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The search returned 3 results.

The Limits of Control: journal article

Competition Law Versus Sector Regulation in the Wake of the European Commission Excessive Pricing Decision in Aspen

Behrang Kianzad

European Competition and Regulatory Law Review, Volume 6 (2022), Issue 3, Page 207 - 221

Despite being heavily regulated, the pharmaceutical sector in Europe has in recent years noted many enforcement decisions against excessive pharmaceutical pricing as an anti-competitive practice under Article 102(a) TFEU. Although described as a ‘rarity’ in competition law in most parts of the doctrine, numerous excessive pricing cases have emerged in Italy, UK, Denmark, and the Netherlands in recent years, but also on the European Commission level. The European competition authority adopted its first excessive pricing commitment decision against a pharmaceutical undertaking (Aspen) in April 2021. Take into account the manifold points of contention in the literature on excessive pricing, concerning the normative issue of preventing supra-competitive pricing on part of dominant undertakings. Add the tension between competition law and sector regulation;, as well as the practical issue of calculating cost, prices and profits for the purpose of finding out the ‘excess’ and ‘unfairness’, and one can see the Aspen case is of particular importance for future cases. Keywords: excessive pricing; Article 102; pharmaceutical pricing; competition law; pricing of medicines; sector regulation, law and economics


Aspen: The European Commission’s First Decision on Excessive Pricing in the Pharmaceuticals Sector journal article

Kalpana Tyagi

European Competition and Regulatory Law Review, Volume 6 (2022), Issue 2, Page 173 - 179

Case AT.40394 Aspen, Commission Decision of 10 February 2021 On 10 February 2021, the Commission entered into a settlement decision with Aspen under Article 9 of Regulation 1/2003. The Commission investigated 'excessive pricing' by the South Africa-headquartered Aspen in six off-patent cancer drugs in the European Economic Area (EEA). These drugs had been off-patent for well over 50 years, and there seemed no rational prima facie justification for their unfairly high prices. This case note offers a critical discussion on the Commission’s case and Aspen’s well-planned strategy to systematically and uniformly increase prices across the Member States.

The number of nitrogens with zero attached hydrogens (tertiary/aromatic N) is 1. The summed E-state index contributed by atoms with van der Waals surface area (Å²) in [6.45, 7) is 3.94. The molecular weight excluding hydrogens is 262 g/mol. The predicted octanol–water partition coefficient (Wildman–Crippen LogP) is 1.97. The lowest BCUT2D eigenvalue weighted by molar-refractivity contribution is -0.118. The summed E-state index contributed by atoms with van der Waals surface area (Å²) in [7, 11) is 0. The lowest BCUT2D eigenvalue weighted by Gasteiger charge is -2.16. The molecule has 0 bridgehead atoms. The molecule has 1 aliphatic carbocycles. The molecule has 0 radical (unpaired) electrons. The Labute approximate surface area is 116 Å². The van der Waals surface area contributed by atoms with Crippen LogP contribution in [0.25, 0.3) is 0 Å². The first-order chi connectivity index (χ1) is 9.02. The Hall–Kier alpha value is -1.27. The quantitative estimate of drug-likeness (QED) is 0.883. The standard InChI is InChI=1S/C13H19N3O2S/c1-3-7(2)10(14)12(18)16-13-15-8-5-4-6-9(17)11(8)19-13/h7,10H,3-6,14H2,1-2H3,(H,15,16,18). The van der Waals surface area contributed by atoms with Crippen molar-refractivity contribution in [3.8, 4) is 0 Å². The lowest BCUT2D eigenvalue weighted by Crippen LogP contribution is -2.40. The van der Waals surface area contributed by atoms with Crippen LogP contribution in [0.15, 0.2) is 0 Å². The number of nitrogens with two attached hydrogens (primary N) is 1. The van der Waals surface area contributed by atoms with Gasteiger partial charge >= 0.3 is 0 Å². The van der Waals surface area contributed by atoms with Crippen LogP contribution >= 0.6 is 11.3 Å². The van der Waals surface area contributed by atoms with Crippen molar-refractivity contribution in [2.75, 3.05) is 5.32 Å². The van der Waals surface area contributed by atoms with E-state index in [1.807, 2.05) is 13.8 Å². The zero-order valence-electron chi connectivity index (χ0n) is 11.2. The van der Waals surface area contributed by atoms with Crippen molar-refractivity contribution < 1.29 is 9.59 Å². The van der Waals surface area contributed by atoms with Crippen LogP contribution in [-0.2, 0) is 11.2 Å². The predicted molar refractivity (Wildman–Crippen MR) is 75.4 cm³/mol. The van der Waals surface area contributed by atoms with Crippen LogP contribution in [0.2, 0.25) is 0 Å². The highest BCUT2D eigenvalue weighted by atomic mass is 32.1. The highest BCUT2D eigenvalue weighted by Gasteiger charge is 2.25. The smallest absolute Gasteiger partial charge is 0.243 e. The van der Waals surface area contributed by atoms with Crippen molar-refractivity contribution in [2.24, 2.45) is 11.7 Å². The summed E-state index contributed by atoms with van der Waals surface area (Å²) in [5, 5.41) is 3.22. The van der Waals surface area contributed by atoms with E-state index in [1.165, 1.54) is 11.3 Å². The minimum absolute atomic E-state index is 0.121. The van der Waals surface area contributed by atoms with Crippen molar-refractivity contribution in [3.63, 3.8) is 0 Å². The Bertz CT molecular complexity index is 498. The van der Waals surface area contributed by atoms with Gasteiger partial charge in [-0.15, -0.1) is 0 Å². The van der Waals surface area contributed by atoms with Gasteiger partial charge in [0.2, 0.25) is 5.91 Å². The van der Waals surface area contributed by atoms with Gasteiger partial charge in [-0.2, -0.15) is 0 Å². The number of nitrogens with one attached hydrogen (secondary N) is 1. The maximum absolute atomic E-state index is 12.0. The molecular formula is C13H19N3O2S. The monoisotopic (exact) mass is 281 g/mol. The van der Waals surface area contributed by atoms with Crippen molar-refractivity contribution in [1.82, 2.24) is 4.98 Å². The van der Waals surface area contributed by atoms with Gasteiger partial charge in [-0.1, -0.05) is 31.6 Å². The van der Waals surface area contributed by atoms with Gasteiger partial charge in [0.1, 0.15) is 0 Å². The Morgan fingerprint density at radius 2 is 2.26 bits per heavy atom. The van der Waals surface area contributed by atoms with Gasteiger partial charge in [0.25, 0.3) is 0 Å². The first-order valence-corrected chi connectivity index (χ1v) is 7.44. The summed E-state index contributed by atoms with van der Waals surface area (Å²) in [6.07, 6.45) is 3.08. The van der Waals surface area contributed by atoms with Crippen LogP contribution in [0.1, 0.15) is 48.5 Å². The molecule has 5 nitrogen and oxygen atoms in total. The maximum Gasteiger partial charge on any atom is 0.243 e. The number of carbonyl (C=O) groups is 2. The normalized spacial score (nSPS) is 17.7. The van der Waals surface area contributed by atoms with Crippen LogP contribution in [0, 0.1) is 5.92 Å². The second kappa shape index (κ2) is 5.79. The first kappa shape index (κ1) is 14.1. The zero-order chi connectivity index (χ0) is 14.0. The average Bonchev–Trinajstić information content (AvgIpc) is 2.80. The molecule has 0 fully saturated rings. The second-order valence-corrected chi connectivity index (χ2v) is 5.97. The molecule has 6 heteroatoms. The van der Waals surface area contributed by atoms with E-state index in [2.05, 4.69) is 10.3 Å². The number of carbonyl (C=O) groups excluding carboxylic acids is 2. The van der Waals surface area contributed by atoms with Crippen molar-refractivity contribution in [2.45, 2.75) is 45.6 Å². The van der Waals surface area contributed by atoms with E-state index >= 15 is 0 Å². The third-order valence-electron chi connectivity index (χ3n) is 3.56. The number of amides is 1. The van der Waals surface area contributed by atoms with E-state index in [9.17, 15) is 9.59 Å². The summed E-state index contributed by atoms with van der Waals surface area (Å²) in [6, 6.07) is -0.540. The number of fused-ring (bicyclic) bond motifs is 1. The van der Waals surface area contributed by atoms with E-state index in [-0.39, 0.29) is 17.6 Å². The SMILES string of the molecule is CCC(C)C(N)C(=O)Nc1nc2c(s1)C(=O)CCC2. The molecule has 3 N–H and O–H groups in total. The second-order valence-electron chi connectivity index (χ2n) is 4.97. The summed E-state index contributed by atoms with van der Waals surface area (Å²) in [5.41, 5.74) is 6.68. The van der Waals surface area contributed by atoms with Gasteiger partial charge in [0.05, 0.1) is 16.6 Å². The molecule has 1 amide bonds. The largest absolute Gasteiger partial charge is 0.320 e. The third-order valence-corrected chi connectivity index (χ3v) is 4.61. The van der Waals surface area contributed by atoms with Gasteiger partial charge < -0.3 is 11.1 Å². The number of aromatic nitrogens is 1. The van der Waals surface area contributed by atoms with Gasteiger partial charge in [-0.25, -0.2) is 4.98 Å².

Killer Acquisitions and Other Forms of Anticompetitive Collaborations (Part I): journal article

A Case Study on the Pharmaceutical Industry

Björn Lundqvist

European Competition and Regulatory Law Review, Volume 5 (2021), Issue 3, Page 186 - 199

The article aims to address the problem of so-called killer acquisitions broadly, extending also to strategic alliances and other forms of collaborations. We find that ‘killer situations’ can appear in all forms of collaborations that imply a change of control of research results. We therefore conclude in this part I that for the Competition Authority to only focus on killer acquisitions in the form of mergers can be counterproductive. Both mergers and strategic alliances in the pharmaceutical industry would instead benefit from a more intense competition law scrutiny, and in part II we develop what is needed to intensify the competition law scrutiny of accquisitions and collaborations. Keywords: pharmaceutical, mergers, antitrust, killer acquisitions

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